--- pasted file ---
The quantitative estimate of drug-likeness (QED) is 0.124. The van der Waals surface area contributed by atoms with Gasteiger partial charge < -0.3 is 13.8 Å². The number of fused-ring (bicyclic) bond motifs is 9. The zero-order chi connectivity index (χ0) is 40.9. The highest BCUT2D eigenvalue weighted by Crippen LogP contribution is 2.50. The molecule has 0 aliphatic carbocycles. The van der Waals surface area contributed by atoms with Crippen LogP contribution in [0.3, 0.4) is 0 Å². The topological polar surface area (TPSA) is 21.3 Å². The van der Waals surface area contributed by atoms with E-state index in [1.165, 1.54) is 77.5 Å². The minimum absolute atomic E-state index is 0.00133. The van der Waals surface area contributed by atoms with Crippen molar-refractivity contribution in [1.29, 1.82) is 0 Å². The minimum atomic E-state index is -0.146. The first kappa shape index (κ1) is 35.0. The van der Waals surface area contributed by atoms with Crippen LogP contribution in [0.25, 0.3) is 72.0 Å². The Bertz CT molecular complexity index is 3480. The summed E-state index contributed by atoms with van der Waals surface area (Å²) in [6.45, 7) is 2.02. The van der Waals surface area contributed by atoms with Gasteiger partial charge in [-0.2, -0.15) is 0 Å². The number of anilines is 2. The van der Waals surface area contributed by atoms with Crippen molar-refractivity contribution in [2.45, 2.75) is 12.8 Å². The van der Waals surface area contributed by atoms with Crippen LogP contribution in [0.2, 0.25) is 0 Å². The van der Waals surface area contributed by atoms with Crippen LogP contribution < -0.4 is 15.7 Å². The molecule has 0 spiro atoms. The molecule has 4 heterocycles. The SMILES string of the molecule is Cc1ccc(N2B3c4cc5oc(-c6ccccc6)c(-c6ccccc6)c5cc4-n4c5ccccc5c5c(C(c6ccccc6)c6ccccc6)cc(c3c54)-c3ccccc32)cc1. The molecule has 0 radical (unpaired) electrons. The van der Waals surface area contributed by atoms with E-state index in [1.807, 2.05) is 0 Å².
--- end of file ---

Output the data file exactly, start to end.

The quantitative estimate of drug-likeness (QED) is 0.124. The van der Waals surface area contributed by atoms with Gasteiger partial charge < -0.3 is 13.8 Å². The number of fused-ring (bicyclic) bond motifs is 9. The zero-order chi connectivity index (χ0) is 40.9. The highest BCUT2D eigenvalue weighted by Crippen LogP contribution is 2.50. The molecule has 0 aliphatic carbocycles. The van der Waals surface area contributed by atoms with Crippen LogP contribution in [0.3, 0.4) is 0 Å². The topological polar surface area (TPSA) is 21.3 Å². The van der Waals surface area contributed by atoms with E-state index in [1.165, 1.54) is 77.5 Å². The minimum absolute atomic E-state index is 0.00133. The van der Waals surface area contributed by atoms with Crippen molar-refractivity contribution in [1.29, 1.82) is 0 Å². The minimum atomic E-state index is -0.146. The first kappa shape index (κ1) is 35.0. The van der Waals surface area contributed by atoms with Crippen LogP contribution in [0.25, 0.3) is 72.0 Å². The Bertz CT molecular complexity index is 3480. The summed E-state index contributed by atoms with van der Waals surface area (Å²) in [6.45, 7) is 2.02. The van der Waals surface area contributed by atoms with Gasteiger partial charge in [-0.2, -0.15) is 0 Å². The number of anilines is 2. The van der Waals surface area contributed by atoms with Crippen molar-refractivity contribution in [2.45, 2.75) is 12.8 Å². The van der Waals surface area contributed by atoms with Crippen LogP contribution in [0.2, 0.25) is 0 Å². The van der Waals surface area contributed by atoms with Crippen LogP contribution < -0.4 is 15.7 Å². The molecule has 0 spiro atoms. The molecule has 4 heterocycles. The SMILES string of the molecule is Cc1ccc(N2B3c4cc5oc(-c6ccccc6)c(-c6ccccc6)c5cc4-n4c5ccccc5c5c(C(c6ccccc6)c6ccccc6)cc(c3c54)-c3ccccc32)cc1. The molecule has 0 radical (unpaired) electrons. The van der Waals surface area contributed by atoms with E-state index in [1.807, 2.05) is 0 Å².